The Latest on the Spanish national election (all times local):
Spanish Prime Minister Pedro Sánchez says he wants Sunday’s highly contested general election to yield a parliamentary majority that can undertake social and political reforms in the country.
Surrounded by cameras and accompanied by his wife, the 47-year old incumbent Socialist leader cast his ballot early on Sunday at a cultural center in an affluent suburban neighborhood of the Spanish capital.
He was the first of the five top candidates to vote in the general election marked by the rise of a far-right party and the high number of undecided voters.
All polls forecast that Sánchez’s Socialists will overtake the conservative Popular Party to garner the most votes, but Sánchez will be nowhere near a majority in the parliament’s Lower House.
Up for grabs are the 350 members of the Congress of Deputies, who then choose a government, and also 208 senators for the Upper House.
A divided Spain is voting in its third general election in four years, with all eyes on whether the rise of conservative nationalism will allow the right wing to unseat the incumbent prime minister.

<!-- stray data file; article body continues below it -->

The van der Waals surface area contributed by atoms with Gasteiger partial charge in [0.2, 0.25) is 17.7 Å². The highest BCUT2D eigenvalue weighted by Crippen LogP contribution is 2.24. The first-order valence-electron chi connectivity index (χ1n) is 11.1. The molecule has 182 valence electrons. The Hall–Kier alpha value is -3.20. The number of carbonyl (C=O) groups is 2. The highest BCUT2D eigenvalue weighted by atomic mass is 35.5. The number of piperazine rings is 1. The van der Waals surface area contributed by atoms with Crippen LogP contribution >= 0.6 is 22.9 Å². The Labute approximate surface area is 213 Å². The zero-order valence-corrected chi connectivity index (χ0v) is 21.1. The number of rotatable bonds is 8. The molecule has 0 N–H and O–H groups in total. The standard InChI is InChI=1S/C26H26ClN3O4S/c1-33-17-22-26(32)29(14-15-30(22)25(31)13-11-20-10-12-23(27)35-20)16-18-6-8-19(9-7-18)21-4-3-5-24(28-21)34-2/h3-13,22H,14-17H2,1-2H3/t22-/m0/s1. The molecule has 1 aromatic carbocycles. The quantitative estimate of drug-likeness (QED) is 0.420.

Pedro Sánchez is set to win the most votes, but his Socialists seem far from scoring a majority in parliament to form a government on their own.
The fragmentation of the political landscape is the result of austerity that followed the economic recession, disenchantment with bipartisan politics and the recent rise of far-right populism.
Sánchez called Sunday’s ballot after a national budget proposal was rejected in the Lower Chamber by the center-right-conservative opposition and Catalan separatists pressing for self-determination in their northeastern region.
Voting stations opened at 9 a.m. (0700GMT) Sunday and will close at 8 p.m. (1800GMT), with results expected a few hours later.